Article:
The study also found a link between negative body image and engaging in risky sex or not taking HIV medication on time.
Using a sample of 1071 gay and bisexual men (GBM), the authors of Viewing Sexually Explicit Media and Its Association with Mental Health Among Gay and Bisexual Men Across the U.S. found that greater consumption of sexually explicit material (SEM) was directly related to “more negative body attitude and both depressive and anxious symptomology.”
In an interview with Vice, one of the study’s authors Jeffrey T. Parsons, a professor at Hunter College and founder of its Center for HIV Educational Studies and Training, said that the links between negative body image, engaging in risky sex and not taking HIV medication on time stem from “from the broader mental health issues that gay men still grapple with on a daily basis: stigma, discrimination, stress from being part of a marginalized group.”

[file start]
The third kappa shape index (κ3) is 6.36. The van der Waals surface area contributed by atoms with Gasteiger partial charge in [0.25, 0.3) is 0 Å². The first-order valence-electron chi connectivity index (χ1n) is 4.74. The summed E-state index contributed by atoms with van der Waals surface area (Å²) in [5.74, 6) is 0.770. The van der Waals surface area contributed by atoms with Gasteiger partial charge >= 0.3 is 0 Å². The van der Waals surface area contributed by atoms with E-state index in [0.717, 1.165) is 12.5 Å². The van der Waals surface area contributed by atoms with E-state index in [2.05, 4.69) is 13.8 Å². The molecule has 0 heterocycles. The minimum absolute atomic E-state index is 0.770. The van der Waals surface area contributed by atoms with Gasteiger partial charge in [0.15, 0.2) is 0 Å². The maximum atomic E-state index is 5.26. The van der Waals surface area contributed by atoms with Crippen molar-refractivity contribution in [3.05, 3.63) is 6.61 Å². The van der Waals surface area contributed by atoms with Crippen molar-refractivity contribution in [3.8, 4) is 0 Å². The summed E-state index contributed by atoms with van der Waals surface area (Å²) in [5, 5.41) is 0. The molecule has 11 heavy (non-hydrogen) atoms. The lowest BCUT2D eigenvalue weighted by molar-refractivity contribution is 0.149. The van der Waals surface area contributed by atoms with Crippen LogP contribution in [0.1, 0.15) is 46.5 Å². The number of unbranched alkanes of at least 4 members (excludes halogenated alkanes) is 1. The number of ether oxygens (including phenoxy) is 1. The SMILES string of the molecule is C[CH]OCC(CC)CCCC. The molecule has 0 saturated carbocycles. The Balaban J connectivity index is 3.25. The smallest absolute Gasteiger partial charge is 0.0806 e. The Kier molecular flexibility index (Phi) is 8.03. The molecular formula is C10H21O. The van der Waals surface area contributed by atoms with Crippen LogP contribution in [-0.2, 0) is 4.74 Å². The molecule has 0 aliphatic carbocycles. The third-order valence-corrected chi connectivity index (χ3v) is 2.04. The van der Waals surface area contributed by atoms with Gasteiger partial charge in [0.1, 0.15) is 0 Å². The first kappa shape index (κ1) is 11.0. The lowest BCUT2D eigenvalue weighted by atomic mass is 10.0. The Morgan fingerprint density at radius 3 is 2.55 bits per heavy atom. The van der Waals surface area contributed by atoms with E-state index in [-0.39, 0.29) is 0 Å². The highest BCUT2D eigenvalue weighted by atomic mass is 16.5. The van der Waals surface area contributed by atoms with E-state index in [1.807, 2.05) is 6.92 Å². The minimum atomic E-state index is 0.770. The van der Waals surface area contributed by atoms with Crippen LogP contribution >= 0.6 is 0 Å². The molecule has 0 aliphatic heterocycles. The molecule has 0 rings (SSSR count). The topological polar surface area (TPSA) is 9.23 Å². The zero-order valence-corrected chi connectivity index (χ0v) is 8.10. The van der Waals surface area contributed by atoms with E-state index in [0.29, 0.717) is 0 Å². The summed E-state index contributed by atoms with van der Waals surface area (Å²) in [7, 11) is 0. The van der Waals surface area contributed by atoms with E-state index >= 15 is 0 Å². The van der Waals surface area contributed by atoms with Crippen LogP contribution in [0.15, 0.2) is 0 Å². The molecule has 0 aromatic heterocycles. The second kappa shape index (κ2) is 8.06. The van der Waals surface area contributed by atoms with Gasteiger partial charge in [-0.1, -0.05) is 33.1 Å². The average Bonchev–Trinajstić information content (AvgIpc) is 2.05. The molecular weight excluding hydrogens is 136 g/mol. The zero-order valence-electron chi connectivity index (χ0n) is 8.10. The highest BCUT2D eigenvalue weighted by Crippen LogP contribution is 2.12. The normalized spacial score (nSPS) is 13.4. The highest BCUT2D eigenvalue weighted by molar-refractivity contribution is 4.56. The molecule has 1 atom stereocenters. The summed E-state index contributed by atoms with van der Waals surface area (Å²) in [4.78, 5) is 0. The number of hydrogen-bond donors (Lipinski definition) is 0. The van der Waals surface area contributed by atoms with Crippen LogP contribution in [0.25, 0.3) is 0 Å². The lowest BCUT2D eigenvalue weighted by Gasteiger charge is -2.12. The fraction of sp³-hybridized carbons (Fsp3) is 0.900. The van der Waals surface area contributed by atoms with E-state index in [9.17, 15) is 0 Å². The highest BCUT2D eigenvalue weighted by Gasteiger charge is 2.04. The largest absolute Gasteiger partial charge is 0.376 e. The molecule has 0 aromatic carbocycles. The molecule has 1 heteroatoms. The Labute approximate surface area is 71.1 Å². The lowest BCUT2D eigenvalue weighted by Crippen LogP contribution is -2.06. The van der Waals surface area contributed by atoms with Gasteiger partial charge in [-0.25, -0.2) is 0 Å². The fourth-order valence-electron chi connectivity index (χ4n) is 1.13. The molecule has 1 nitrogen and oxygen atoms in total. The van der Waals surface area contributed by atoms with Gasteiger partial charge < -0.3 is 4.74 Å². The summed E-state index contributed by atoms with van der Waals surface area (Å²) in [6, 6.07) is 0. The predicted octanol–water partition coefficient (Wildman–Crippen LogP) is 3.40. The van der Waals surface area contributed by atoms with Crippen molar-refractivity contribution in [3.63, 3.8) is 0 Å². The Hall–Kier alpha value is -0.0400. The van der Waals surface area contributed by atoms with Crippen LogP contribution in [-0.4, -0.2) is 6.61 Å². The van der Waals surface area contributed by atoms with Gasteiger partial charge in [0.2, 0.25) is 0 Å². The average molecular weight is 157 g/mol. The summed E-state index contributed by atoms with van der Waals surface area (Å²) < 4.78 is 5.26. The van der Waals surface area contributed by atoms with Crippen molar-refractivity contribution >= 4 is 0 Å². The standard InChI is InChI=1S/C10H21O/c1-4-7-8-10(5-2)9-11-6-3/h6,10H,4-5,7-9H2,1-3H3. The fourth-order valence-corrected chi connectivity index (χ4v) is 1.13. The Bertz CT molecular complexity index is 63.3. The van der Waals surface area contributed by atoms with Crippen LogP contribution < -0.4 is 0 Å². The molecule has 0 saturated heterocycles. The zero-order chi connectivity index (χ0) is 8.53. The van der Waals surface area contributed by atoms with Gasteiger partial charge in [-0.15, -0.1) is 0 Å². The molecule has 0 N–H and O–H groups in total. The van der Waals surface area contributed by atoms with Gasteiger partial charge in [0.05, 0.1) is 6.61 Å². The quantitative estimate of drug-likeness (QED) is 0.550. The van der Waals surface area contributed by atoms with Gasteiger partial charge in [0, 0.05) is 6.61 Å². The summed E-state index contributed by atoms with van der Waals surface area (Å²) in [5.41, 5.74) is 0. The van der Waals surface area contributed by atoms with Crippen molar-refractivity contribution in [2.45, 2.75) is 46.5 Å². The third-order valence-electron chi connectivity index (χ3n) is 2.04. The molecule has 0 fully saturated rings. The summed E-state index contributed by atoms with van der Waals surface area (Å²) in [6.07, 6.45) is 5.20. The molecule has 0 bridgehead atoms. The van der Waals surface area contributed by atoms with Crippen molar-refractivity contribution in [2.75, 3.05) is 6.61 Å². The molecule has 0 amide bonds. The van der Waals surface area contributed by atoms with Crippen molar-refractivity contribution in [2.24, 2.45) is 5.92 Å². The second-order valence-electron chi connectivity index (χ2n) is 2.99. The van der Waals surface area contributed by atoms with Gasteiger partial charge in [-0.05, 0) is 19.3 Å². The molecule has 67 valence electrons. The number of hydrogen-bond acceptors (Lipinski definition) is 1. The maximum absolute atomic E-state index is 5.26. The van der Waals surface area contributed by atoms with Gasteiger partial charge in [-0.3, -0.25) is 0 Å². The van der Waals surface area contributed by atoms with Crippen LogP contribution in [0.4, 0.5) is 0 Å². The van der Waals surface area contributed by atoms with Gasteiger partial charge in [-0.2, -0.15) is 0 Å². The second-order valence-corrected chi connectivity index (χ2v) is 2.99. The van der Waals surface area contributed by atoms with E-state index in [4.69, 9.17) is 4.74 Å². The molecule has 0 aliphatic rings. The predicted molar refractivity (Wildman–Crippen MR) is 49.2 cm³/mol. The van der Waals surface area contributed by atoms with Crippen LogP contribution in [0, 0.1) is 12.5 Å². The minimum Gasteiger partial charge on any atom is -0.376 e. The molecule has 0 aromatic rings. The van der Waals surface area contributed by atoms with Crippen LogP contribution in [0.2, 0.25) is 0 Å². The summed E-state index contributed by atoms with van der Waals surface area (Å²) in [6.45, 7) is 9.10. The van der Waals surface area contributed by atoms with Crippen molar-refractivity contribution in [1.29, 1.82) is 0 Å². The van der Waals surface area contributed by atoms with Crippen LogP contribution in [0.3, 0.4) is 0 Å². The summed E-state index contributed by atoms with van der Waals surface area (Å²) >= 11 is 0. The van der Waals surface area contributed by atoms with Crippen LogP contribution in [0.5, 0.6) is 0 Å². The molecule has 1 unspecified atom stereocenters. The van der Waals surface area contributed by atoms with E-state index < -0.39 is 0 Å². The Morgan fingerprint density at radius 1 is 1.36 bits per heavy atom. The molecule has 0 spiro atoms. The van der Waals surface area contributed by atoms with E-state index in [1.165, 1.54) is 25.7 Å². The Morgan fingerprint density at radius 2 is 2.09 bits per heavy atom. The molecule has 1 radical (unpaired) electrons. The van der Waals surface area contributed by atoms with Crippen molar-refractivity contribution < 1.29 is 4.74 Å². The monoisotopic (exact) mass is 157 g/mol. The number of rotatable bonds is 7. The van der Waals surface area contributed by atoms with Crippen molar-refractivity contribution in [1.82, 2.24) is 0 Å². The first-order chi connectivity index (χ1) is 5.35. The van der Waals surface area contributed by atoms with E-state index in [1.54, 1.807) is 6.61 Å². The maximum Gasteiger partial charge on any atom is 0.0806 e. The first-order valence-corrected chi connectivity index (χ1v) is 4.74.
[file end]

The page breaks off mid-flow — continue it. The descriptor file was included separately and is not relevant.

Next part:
One Supreme Court decision didn’t reverse decades of discrimination. If you add Trump’s daily threats to the LGBTQ community, and overlay that with the feeling “I feel bad about my body,” the idea of then taking your HIV medications it’s like, well, maybe I’ll just put that aside because I’m feeling so depressed and anxious and unhappy with how I look. Some people really allow the negativity they feel in their body to limit how well they take care of their health.
The authors of the study conclude that although GBM report very few negative effects of SEM, their findings “expand on past research and suggest that there is a connection to negative mental health via negative body image.” The findings, they argue, “suggest there may be a need for mental health treatment in the GBM community that also focuses on body image and SEM consumption as significant predictors.”